Welcome, all, again. Today I digress from all past practice in order to focus upon one particular episode of a series, returning us to Shoujo Shuumatsu Ryokou (hereafter referred to as SSR). Some while back, I wrote a post about how certain specific episodes of anime can buoy the spirit, fitting corresponding moods. The best of these individual episodes can actually create from scratch the moods that they then inhabit. Take episode 1 of Usagi Drop, for instance. The unwary or uninformed viewer finds him/herself caught-up and tossed by the emotional maelstrom coiled within these quiet characters and their impending, imploding familial situation. And while March Comes in Like a Lion begins its story more subtly, viewers soon stand as bereft as Rei in the face of the gaping, hungering emotional chasm that is his life. Episode 6 of SSR packs a similar emotional punch, taking viewers on a veritable roller coaster ride of the heart. Thing is, this episode builds up so very subtly that its ultimate impact might come as a surprise.
So, just what is it that makes episode 6 such a big deal? Its quietude, dear reader, its quietude. After all, still waters are said to run deep. Episode 6 sees our girls find another human, their first such encounter since they crossed paths with the mapmaker Kanazawa in episode 3. Ishii is a female living alone in the ruins of what appears to be an aircraft hangar. She presents the demeanor and focus of a scientist, even while designing like an engineer and building like a mechanic. But in a post-apocalyptic world, those distinctions are basically meaningless. Ishii has a dream, and it’s a big one–she wants to construct a working airplane and use it to fly to another city. Still, she is able to couch her dream within the sensible, saying that to remain in one place until all resources are used or devoured is to invite not just death, but first, privation. I’m sure that Yuu felt that listening to Ishii was a lot like listening to an older version of Chii; I certainly felt that way.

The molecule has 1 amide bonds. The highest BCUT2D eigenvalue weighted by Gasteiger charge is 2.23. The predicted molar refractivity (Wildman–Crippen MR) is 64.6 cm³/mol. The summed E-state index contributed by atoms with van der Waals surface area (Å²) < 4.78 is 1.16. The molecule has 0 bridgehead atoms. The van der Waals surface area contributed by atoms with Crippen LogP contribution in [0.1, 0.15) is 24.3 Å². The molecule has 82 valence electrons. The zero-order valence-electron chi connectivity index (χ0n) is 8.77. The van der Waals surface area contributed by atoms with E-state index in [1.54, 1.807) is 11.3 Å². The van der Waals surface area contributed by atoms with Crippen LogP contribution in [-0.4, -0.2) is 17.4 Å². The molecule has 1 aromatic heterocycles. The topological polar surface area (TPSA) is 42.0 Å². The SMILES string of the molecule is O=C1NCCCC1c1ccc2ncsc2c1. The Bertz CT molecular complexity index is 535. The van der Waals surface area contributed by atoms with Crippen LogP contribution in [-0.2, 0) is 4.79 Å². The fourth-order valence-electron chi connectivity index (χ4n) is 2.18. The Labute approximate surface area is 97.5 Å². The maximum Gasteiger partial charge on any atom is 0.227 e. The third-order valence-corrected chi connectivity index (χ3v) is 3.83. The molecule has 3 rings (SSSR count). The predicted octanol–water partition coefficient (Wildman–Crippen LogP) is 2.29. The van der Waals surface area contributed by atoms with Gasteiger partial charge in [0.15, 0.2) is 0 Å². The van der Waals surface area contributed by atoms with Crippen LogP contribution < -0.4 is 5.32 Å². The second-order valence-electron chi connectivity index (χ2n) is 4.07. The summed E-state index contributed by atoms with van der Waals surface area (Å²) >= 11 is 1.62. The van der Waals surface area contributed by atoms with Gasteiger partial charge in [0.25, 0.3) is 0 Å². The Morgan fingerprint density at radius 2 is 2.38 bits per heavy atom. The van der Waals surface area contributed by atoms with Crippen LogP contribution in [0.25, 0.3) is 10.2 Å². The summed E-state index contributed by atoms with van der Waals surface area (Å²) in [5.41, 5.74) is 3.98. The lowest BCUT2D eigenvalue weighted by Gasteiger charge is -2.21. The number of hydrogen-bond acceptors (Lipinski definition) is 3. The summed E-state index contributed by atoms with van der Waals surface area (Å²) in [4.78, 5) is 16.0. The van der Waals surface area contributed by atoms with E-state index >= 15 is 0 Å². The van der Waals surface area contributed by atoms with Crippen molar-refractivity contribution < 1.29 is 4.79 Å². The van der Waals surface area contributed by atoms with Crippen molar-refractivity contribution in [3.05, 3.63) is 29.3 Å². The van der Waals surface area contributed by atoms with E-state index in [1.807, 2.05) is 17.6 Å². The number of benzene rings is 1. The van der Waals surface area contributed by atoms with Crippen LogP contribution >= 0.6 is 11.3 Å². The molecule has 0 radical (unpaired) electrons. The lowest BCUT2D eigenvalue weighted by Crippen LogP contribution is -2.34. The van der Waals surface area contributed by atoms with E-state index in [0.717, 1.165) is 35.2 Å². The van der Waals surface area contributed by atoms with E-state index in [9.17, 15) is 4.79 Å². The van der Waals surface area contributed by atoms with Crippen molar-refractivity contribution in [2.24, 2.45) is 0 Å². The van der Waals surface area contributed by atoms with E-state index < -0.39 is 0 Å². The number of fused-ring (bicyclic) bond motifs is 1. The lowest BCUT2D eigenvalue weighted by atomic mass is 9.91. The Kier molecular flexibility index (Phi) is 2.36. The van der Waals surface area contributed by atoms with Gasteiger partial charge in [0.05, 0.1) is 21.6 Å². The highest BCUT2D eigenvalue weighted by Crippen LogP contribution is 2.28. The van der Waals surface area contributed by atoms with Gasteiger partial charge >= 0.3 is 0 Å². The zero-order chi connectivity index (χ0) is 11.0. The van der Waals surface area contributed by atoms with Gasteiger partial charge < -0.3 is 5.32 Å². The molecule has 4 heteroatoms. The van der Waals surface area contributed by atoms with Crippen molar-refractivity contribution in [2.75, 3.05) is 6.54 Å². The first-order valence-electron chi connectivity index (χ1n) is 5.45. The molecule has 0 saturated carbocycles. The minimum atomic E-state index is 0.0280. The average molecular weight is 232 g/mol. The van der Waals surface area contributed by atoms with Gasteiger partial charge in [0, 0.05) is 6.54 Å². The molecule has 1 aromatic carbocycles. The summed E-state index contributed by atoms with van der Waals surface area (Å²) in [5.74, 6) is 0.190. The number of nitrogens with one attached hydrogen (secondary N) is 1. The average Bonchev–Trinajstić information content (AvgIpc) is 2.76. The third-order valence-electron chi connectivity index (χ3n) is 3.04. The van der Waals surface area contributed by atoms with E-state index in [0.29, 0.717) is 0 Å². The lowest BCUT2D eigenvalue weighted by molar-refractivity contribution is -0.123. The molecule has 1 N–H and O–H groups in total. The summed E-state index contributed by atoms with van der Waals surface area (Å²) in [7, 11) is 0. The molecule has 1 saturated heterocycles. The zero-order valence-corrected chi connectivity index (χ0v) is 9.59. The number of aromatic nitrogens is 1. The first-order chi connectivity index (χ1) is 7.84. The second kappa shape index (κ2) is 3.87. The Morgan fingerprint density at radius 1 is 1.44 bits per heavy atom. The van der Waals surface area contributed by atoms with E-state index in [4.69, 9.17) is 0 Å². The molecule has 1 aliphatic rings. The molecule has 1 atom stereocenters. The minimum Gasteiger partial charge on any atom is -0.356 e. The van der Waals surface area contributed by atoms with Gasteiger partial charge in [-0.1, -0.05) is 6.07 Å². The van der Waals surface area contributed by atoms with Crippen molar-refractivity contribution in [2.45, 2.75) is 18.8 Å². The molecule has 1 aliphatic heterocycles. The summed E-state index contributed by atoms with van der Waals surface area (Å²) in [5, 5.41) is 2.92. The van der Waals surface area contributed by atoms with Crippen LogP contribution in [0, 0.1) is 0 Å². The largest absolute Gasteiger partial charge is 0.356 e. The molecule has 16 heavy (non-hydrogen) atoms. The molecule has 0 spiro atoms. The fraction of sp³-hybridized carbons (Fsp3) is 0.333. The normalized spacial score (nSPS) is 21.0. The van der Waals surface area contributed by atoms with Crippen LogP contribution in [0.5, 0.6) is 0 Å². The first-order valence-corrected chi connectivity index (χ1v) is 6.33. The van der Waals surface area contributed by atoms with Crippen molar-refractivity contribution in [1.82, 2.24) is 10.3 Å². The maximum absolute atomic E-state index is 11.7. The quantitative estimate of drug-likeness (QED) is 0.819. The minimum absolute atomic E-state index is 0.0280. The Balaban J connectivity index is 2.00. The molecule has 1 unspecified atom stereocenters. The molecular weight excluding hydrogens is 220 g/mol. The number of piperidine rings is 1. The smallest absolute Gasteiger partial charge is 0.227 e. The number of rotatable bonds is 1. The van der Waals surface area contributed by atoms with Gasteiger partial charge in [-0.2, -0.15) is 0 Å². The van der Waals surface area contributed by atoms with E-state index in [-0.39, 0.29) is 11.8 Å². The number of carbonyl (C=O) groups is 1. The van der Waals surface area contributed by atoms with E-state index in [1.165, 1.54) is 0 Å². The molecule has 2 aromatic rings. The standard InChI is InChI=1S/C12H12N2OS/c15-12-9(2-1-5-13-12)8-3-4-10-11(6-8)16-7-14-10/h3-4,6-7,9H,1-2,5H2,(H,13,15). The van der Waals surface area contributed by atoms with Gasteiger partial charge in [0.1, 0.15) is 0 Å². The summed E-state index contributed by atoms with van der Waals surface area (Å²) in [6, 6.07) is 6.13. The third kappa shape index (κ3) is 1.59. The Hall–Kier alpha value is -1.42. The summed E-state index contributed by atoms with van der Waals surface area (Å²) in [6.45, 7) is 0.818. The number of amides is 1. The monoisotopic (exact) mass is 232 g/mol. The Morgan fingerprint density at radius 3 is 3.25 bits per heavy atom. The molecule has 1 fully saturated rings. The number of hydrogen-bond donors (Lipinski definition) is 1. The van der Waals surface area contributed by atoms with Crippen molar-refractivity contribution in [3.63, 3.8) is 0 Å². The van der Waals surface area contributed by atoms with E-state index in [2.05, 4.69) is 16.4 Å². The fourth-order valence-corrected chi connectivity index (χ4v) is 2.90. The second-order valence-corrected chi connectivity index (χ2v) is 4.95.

And here’s where the story starts worming its way into your psyche before you ever realize it. . .the girls and Ishii bond in a way never possible with the male Kanazawa, of whom the girls remained at least vaguely wary. Chii (and therefore Yuu) needs help repairing the damaged Kettenkrad, while Ishii’s dream will manifest much more quickly with extra hands available to perform extra work. There is mutual need and mutual respect, not to mention shared admiration for and curiosity about the decision to either travel or homestead. Bonds are established through the sharing of food and living space. For a brief moment, these three enjoy the creation of what is almost an ad hoc family. As we watch, these characters quietly establish emotional investment in each other, in themselves as a group, and even in each other’s pursuits and decisions. So do we.
As usual, I am ignorant of this anime’s source material. I’ve never read the manga (although I’ve heard that this anime is being relatively faithful to said material). But I had somehow heard about this Ishii/airplane business, and had been eagerly anticipating it. And I was consequently amazed that the whole thing was covered, beginning to end, in just one episode. Amazed, but not disappointed, because this was some tight and careful writing! Conversations remain leisurely to the ear, but you soon realize that not a word nor even a pause was wasted, and that you have been walked to the edge of a precipice. As Chii records the momentous flight in her journal, she tells Ishii that she might well be the last pilot in human history. Hauntingly, she gives no voice to the recognized continuation of that thought: that Ishii is probably the last person with the skill and understanding to even construct an aircraft. In the aftermath of catastrophe, mankind fell from the skies; in the aftermath of Ishii, he might never return. The heart rises to the throat at this realization, then falls to the stomach as the plane approaches take-off. . .this is an episode to which you will repeatedly return, so rejoice! This is why we’re fans.